Vanadium prices are now as high as they’ve been since the end of the great mining boom of the early part of this century, and if the current upward trajectory continues for just a little bit longer, there will only have been one instance in the past 40 years when the vanadium price has been higher.
Not surprisingly, that one instance was at the beginning of the same mining boom, when the start of the so-called Supercycle that occasioned the emergence of China as a global economic power had industry buyers and investors scrambling for every single commodity they could get.
Things different this time around?
Back then, vanadium’s strength rapidly faded as the euphoria of the boom years dissipated and the global financial crisis followed.
This time round though, things could be different.
While it’s true that much of the recent strength in the vanadium price has been due to the recovery of the global economy over the past couple of years and the resultant increase in steel demand, new demand from energy storage, embodied particularly in the development of the vanadium redoxflow battery has added another dimension.
At present, around 91% of global demand for vanadium is accounted for by steel. But within a short few years, that looks set to drop to around 70% as the energy storage business takes off.
Energy storage subsidiary
Meanwhile, constraints in supply where only a limited number of new vanadium projects are expected to come into production in the near future mean that the current vanadium deficit can be expected to continue, placing upward pressure on vanadium prices.
It’s in anticipation of the growth in demand from energy storage that Bushveld Minerals (LON:BMN), a company that’s timed the latest run in vanadium almost to perfection, has set up its own energy storage subsidiary, Bushveld Energy, giving substance to its aspirations to develop a deeply integrated vanadium business.
Both the vanadium mining and the energy storage business of Bushveld are focused on Africa, and in particular in South Africa where some of the world’s largest and richest deposits lie.
Bushveld has long had a position in vanadium, but it’s the recent consolidation of its ownership of the Vametco mines that has driven the stunning advance in share price this year. Investors have not been slow to appreciate that one of the few companies in the world with primary vanadium production presents a real opportunity.
The vanadium price has gone up more than five times in the past two years or so, but Bushveld, which now has a production capacity of 3,750 metric tonnes of vanadium per year, equivalent to just over 4% of the global vanadium market, has increased in value by a factor of more than 10.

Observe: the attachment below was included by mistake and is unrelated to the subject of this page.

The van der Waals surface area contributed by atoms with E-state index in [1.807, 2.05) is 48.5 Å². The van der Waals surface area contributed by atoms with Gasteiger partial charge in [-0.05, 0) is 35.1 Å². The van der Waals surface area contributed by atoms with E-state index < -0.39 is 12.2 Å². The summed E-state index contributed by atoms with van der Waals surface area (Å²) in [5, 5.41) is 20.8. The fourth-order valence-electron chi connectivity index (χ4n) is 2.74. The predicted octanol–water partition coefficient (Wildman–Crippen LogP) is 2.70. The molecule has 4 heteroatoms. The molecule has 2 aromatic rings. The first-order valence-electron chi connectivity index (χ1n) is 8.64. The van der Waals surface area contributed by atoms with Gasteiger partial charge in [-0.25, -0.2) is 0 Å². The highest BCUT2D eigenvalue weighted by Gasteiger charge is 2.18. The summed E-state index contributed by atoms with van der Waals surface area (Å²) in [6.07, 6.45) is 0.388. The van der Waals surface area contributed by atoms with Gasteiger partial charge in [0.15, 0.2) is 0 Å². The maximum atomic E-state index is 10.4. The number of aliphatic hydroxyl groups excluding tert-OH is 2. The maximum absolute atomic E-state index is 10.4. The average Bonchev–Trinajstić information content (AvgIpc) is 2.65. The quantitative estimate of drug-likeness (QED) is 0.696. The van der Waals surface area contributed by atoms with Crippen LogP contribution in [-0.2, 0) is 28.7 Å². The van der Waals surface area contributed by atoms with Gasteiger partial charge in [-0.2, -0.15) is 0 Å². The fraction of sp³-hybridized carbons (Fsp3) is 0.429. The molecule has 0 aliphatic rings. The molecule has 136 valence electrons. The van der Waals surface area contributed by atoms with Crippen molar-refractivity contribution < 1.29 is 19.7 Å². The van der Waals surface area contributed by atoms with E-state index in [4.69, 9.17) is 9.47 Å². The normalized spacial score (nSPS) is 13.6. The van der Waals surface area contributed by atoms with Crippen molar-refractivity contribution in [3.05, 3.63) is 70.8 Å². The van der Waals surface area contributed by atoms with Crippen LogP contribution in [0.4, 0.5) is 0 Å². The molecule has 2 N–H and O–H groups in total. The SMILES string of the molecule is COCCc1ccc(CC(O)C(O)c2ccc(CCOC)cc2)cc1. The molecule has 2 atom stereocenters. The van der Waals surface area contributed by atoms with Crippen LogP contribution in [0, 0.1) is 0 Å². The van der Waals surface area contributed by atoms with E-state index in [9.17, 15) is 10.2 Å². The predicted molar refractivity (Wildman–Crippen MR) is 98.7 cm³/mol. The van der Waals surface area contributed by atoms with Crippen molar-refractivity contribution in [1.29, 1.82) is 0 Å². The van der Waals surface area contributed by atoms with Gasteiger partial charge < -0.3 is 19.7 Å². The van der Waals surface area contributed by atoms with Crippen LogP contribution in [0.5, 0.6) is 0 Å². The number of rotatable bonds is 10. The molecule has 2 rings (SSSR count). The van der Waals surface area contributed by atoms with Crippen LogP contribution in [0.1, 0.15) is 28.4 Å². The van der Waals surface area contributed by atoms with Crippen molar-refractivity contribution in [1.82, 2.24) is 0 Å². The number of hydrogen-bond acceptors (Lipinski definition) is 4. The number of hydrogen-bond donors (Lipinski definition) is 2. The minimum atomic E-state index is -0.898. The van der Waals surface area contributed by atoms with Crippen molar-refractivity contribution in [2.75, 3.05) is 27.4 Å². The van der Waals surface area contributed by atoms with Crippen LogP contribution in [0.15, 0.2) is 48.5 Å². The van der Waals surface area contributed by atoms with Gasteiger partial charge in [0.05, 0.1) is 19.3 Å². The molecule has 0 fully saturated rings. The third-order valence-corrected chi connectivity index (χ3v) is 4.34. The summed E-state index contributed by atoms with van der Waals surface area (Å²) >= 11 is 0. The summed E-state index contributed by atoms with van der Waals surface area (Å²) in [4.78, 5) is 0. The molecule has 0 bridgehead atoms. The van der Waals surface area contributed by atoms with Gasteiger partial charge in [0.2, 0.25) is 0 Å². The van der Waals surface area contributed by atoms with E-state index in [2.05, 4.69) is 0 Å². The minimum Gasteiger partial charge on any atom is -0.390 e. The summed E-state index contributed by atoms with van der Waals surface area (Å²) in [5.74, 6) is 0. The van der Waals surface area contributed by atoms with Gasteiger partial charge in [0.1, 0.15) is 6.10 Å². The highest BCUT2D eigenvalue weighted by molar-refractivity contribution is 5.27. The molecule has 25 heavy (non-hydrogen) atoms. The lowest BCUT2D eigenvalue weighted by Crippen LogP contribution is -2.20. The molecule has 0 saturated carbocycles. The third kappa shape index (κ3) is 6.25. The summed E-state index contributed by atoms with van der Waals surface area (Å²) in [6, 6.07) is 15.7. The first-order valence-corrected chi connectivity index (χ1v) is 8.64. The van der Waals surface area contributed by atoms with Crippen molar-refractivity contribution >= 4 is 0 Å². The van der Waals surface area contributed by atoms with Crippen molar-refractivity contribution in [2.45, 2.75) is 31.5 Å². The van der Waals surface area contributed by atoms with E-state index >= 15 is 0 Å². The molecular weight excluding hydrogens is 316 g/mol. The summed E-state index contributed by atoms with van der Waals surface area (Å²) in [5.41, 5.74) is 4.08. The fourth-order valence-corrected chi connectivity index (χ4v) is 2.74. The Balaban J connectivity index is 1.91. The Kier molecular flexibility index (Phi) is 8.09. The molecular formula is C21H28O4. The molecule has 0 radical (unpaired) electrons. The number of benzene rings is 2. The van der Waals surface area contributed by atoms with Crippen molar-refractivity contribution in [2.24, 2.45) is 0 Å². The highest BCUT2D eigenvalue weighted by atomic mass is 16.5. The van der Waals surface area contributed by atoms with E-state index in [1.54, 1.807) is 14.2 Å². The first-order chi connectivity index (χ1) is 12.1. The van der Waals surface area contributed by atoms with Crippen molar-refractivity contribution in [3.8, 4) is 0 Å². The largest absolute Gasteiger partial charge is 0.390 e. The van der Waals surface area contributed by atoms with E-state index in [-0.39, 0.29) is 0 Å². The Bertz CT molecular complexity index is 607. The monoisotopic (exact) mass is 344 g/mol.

Still a lot of upside
The company is now worth a handsome £244mln on the London stock exchange, and with a third phase of production expansion still to come, could be worth even more.
“There’s still a lot of upside,” says chief executive Fortune Mojapelo.
And that’s not just from future production increases.
As far as can be ascertained, the energy storage business isn’t accounted for at all in the way the market values Bushveld, and yet the global energy storage market is worth many times the vanadium market.
“Vametco gives us a platform,” says Mojapelo.
“It’s like going up a mountain. Vametco is the base camp from which we can go for the big prize – to become one of the largest and most integrated vanadium platforms in the world. We are one of only three primary producers, and one of only two vanadium focused play companies in the world. We are low cost, and we have a medium to long term target to increase production to 10,000 mtV per year.”
Meanwhile, Bushveld Energy has just taken delivery of Africa’s first vanadium redux flow battery, and its technicians are now integrating the battery into the research facility of South Africa’s major electricity utility Eskom. The plan then is for Bushveld to build its own 200MWh capacity electrolyte plant at East London.
Global storage market
“I believe we will crack the energy storage market,” says Mojapelo.
If Bushveld can do that, then the subsequent growth of the company could put the recent stellar performance well in the shade.
After all, the global energy storage market is projected to be worth more than US$70bn by 2030, as against the US$6bn for the vanadium market on its own.
And Mojapelo himself is beginning to build a track record of entrepreneurship in the metals and energy space.
Coal subsidiary Lemur
Not only has he built Bushveld up from a startup to its current mid-tier status, but he has also recently been instrumental in the spin-off of Afritin Mining (LON:ATM), a Namibian tin company.
Next cab off the rank might be Lemur, Bushveld’s coal subsidiary, where feasibility work is ongoing.
“We will find a way of unlocking that value,” says Mojapelo.
With the vanadium price riding high, it seems there’s little that Bushveld cannot do at the moment. It’s a young company, with an eye both on the technological and the mining future, it has plenty of production and cashflow, and its plans for the growth of its energy business are well advanced.
The company’s production growth plans, to more than 10,000 mtV in the medium term, are also geared to make it one of the lowest cost producers of vanadium, so that it can continue to generate healthy cashflows even in an eventual reduction in vanadium prices whenever it comes.
Not surprising that investors with one eye on the future have been piling in droves of late.